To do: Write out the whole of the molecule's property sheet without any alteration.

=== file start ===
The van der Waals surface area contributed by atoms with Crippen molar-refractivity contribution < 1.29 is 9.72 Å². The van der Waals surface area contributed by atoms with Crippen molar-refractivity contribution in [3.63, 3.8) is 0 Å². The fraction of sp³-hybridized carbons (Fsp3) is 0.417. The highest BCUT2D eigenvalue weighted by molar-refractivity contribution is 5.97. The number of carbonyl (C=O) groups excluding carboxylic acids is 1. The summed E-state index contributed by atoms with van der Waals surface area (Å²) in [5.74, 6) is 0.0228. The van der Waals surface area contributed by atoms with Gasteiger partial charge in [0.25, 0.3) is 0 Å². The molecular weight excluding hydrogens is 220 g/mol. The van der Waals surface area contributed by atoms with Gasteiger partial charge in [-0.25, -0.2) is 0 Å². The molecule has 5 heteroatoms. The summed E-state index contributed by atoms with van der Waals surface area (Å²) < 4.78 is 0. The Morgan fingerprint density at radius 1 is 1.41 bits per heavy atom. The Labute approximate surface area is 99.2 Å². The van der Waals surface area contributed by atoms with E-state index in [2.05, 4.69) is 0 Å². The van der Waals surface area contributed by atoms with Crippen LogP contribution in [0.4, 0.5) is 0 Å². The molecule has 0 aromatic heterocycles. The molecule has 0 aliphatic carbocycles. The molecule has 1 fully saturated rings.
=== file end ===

The van der Waals surface area contributed by atoms with Crippen molar-refractivity contribution < 1.29 is 9.72 Å². The van der Waals surface area contributed by atoms with Crippen molar-refractivity contribution in [3.63, 3.8) is 0 Å². The fraction of sp³-hybridized carbons (Fsp3) is 0.417. The highest BCUT2D eigenvalue weighted by molar-refractivity contribution is 5.97. The number of carbonyl (C=O) groups excluding carboxylic acids is 1. The summed E-state index contributed by atoms with van der Waals surface area (Å²) in [5.74, 6) is 0.0228. The van der Waals surface area contributed by atoms with Gasteiger partial charge in [0.25, 0.3) is 0 Å². The molecular weight excluding hydrogens is 220 g/mol. The van der Waals surface area contributed by atoms with Gasteiger partial charge in [-0.25, -0.2) is 0 Å². The molecule has 5 heteroatoms. The summed E-state index contributed by atoms with van der Waals surface area (Å²) < 4.78 is 0. The Morgan fingerprint density at radius 1 is 1.41 bits per heavy atom. The Labute approximate surface area is 99.2 Å². The van der Waals surface area contributed by atoms with E-state index in [2.05, 4.69) is 0 Å². The van der Waals surface area contributed by atoms with Crippen LogP contribution in [0.4, 0.5) is 0 Å². The molecule has 0 aromatic heterocycles. The molecule has 0 aliphatic carbocycles. The molecule has 1 fully saturated rings.